As far as ‘memory institutions’ go, they are certainly no match for library holdings or archival collections. Museums don’t try to be comprehensive, and at least historically they haven’t been able to even consider being so. Or, as I’ve remarked before, it is telling that the memory institution that ‘acquired’ the Twitter archive was the Library of Congress and not a social history museum.

User behaviour User experience

On ‘farewellers’ and exit marketing

So ridiculously busy right now that there is little time to blog. But stay tuned for some cool stuff over at the Labs shortly.

But here’s a the first of a few quick thoughts on some topics bouncing around the blogosphere.

This week Nina Simon wrote about her ideas of having a staff of ‘goodbyers’ instead of ‘greeters’ in order to better build continuing engagement with visitors. She writes –

We realized from this discussion that we have a huge missed opportunity when people are leaving the museum. On their way in, they are excited, curious, ready to engage. They are not ready to hear about membership or take a newsletter about what’s coming up next time. They bolt right past those tables to the “good stuff.” But at the end, they’ve had a great time, and they want a takeaway from the experience. They WANT to join the email list. If we’re smart, we should be developing a takeaway that both memorializes the visit and leads them to another. In other words, we should be giving them a string for their new pearl.

This reminded me a lot of the efforts we’d go to back in the early 90s putting on all night parties. Before this was a task given to ‘street teams’ (no one had commercialised enough to hire people to do the least exciting tasks), you’d take a stack of flyers to parties at the very end of the night just as the dawn anthems were blasting through the bassbins and start giving them out as people exited. Others would go and plaster the windscreens of parked cars to similar effect. No one would ever give out flyers early on in the party – they’d get forgotten, sweaty, destroyed, or just ‘repurposed’. It was all about ‘exit marketing’ – and it was an important part of building bonds within the subculture. Flyers for the next month’s worth of warehouse parties made for a strong encouragement to ‘stay involved’ – especially as most people would be returning to their ‘ordinary lives’ during the week, saving their living for the weekends. It gave newcomers a sense that this wasn’t just a fleeting ‘temporary autonomous zone‘ but something they could regularly return to, and for the hardcore flyers and their effective distribution became core ‘subcultural media’. I’d argue that they were more effective than the more scattergun street press advertising, and definitely more successful than ‘record shop drops’.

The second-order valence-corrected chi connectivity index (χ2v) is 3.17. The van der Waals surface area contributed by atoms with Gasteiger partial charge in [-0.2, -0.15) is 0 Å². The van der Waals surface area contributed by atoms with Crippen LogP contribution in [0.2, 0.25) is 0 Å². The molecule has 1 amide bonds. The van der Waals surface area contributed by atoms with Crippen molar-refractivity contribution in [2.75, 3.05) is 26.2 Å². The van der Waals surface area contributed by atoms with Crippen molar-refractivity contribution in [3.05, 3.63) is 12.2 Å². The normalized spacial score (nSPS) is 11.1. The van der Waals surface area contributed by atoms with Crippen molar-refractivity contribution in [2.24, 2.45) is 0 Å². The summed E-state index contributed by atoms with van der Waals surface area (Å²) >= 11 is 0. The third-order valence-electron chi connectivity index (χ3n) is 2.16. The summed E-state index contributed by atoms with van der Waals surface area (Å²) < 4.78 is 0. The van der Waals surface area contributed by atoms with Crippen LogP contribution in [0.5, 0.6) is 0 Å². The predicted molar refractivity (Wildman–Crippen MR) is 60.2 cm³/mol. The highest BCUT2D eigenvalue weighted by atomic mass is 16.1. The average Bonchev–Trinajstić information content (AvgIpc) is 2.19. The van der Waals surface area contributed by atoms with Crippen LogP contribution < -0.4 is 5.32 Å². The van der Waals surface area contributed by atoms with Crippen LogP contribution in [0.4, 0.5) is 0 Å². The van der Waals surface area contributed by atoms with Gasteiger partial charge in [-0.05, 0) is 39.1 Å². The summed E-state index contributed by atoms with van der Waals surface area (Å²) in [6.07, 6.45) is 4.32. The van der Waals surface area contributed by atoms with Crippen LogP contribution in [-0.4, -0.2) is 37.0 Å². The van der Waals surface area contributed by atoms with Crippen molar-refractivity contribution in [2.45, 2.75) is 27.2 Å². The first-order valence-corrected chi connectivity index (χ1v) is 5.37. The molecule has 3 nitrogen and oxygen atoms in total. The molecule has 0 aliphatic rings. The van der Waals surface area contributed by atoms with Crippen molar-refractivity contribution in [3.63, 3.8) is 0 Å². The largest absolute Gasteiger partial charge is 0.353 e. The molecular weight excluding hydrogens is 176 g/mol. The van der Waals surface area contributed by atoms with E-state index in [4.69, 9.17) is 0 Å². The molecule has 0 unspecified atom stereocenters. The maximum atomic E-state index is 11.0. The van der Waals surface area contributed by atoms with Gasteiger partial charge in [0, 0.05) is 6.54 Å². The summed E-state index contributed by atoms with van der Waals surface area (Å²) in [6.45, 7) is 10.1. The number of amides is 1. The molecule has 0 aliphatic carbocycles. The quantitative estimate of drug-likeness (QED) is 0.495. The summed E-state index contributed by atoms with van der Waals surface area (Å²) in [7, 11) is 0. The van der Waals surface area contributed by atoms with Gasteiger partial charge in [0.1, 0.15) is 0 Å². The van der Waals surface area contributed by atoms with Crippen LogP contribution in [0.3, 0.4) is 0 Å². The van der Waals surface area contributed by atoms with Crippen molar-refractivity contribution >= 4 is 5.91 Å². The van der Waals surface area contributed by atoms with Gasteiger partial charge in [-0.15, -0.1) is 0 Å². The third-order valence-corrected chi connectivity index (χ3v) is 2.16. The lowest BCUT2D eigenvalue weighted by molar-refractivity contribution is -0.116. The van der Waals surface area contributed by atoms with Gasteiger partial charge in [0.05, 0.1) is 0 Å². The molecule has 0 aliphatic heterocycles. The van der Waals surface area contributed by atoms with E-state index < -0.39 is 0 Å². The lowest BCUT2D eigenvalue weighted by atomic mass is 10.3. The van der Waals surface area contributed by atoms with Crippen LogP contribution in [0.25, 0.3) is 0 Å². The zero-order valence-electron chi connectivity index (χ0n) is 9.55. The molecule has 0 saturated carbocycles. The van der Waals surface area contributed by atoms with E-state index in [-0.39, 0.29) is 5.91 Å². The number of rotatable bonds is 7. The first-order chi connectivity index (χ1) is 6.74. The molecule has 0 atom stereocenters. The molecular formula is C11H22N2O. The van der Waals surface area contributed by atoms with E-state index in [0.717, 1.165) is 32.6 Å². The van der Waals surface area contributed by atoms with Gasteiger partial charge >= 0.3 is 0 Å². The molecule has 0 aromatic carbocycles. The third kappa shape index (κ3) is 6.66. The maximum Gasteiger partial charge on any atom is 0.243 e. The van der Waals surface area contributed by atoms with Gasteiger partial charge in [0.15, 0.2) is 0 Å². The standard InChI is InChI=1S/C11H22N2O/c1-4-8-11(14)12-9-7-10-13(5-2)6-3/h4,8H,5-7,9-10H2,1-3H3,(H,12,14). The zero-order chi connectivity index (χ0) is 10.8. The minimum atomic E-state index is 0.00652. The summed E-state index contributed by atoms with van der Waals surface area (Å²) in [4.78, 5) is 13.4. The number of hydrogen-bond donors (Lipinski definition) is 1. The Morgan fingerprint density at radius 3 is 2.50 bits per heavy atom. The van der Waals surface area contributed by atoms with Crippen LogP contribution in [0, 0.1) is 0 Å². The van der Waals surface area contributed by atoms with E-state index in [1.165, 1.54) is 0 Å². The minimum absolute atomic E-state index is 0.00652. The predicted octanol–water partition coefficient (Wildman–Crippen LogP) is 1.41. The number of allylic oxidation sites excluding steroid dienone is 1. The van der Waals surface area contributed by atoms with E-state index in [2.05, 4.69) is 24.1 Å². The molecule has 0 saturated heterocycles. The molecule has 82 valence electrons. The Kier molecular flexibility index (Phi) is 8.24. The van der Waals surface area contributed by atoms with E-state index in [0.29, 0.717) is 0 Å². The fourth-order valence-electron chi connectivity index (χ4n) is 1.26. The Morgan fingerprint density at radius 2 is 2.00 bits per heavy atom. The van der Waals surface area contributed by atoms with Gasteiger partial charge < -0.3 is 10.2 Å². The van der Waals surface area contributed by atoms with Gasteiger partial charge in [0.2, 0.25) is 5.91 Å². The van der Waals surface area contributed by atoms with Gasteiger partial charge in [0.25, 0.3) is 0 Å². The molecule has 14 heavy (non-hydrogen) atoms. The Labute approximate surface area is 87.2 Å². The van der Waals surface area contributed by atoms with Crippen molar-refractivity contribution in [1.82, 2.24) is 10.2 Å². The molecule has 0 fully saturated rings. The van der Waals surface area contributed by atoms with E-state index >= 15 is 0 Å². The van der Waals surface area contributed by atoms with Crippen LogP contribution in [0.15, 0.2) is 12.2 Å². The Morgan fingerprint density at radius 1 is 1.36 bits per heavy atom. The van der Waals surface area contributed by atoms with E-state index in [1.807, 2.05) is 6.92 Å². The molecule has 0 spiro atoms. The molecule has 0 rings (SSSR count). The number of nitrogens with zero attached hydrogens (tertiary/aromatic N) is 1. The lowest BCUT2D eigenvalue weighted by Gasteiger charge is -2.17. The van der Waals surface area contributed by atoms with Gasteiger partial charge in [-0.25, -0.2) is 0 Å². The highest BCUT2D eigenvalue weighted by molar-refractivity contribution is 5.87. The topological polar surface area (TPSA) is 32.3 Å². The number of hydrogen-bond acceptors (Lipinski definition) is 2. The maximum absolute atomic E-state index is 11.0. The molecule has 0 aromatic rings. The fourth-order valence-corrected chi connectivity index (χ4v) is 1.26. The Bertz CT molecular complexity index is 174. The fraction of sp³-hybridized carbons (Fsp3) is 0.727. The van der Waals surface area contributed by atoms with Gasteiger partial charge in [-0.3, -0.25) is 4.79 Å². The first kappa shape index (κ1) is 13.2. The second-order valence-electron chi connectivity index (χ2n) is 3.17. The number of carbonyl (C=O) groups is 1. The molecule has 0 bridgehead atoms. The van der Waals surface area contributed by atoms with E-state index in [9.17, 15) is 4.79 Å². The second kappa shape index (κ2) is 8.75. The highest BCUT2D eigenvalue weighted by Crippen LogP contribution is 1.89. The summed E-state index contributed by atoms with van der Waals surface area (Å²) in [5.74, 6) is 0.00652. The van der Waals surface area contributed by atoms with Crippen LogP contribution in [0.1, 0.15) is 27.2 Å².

Now museums rarely ignite the sort of passion that subcultures do. Perhaps they should, but that’s unlikely to happen given the age demographics. But there’s plenty to be had in Nina’s idea – the farewelling experience is likely to be the only opportunity to remind visitors that museum visits need not be a ‘one-off occurrence’ or a ‘once a year’ activity, but an essential part of their cultural calendars.

And of course, ‘farewelling’ behaviours are exactly the sort of things that you’d be hoping the staff in your ‘well placed gift shop‘ are doing as just good business.